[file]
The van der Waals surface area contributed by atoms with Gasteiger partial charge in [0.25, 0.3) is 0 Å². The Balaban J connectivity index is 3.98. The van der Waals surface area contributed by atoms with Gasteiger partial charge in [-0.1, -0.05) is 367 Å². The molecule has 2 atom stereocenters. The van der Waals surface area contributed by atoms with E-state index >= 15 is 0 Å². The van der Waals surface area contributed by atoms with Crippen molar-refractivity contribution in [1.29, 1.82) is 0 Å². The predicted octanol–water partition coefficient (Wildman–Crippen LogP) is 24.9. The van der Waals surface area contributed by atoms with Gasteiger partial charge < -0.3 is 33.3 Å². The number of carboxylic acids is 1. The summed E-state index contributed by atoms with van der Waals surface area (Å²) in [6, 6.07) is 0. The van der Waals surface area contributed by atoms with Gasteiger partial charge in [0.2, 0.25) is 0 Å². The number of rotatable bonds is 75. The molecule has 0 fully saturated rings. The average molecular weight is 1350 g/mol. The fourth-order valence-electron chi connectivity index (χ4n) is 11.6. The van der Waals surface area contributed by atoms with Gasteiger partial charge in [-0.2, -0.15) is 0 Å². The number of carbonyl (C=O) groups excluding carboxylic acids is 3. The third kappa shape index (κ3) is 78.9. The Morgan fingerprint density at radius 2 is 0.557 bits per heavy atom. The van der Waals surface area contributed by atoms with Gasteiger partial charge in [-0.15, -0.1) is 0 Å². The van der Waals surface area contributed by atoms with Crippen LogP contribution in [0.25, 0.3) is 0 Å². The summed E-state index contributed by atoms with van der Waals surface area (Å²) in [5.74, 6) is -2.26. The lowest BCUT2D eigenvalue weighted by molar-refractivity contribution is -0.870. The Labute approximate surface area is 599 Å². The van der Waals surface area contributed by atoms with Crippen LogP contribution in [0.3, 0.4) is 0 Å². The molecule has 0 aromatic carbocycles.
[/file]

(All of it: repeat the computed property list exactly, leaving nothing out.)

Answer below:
The van der Waals surface area contributed by atoms with Gasteiger partial charge in [0.25, 0.3) is 0 Å². The Balaban J connectivity index is 3.98. The van der Waals surface area contributed by atoms with Gasteiger partial charge in [-0.1, -0.05) is 367 Å². The molecule has 2 atom stereocenters. The van der Waals surface area contributed by atoms with E-state index >= 15 is 0 Å². The van der Waals surface area contributed by atoms with Crippen molar-refractivity contribution in [1.29, 1.82) is 0 Å². The predicted octanol–water partition coefficient (Wildman–Crippen LogP) is 24.9. The van der Waals surface area contributed by atoms with Gasteiger partial charge < -0.3 is 33.3 Å². The number of carboxylic acids is 1. The summed E-state index contributed by atoms with van der Waals surface area (Å²) in [6, 6.07) is 0. The van der Waals surface area contributed by atoms with Gasteiger partial charge in [0.2, 0.25) is 0 Å². The number of rotatable bonds is 75. The molecule has 0 fully saturated rings. The average molecular weight is 1350 g/mol. The fourth-order valence-electron chi connectivity index (χ4n) is 11.6. The van der Waals surface area contributed by atoms with Gasteiger partial charge in [-0.2, -0.15) is 0 Å². The number of carbonyl (C=O) groups excluding carboxylic acids is 3. The third kappa shape index (κ3) is 78.9. The Morgan fingerprint density at radius 2 is 0.557 bits per heavy atom. The van der Waals surface area contributed by atoms with Gasteiger partial charge in [-0.15, -0.1) is 0 Å². The van der Waals surface area contributed by atoms with Crippen LogP contribution in [0.25, 0.3) is 0 Å². The summed E-state index contributed by atoms with van der Waals surface area (Å²) in [5.74, 6) is -2.26. The lowest BCUT2D eigenvalue weighted by molar-refractivity contribution is -0.870. The Labute approximate surface area is 599 Å². The van der Waals surface area contributed by atoms with Crippen LogP contribution in [0.3, 0.4) is 0 Å². The molecule has 0 aromatic carbocycles.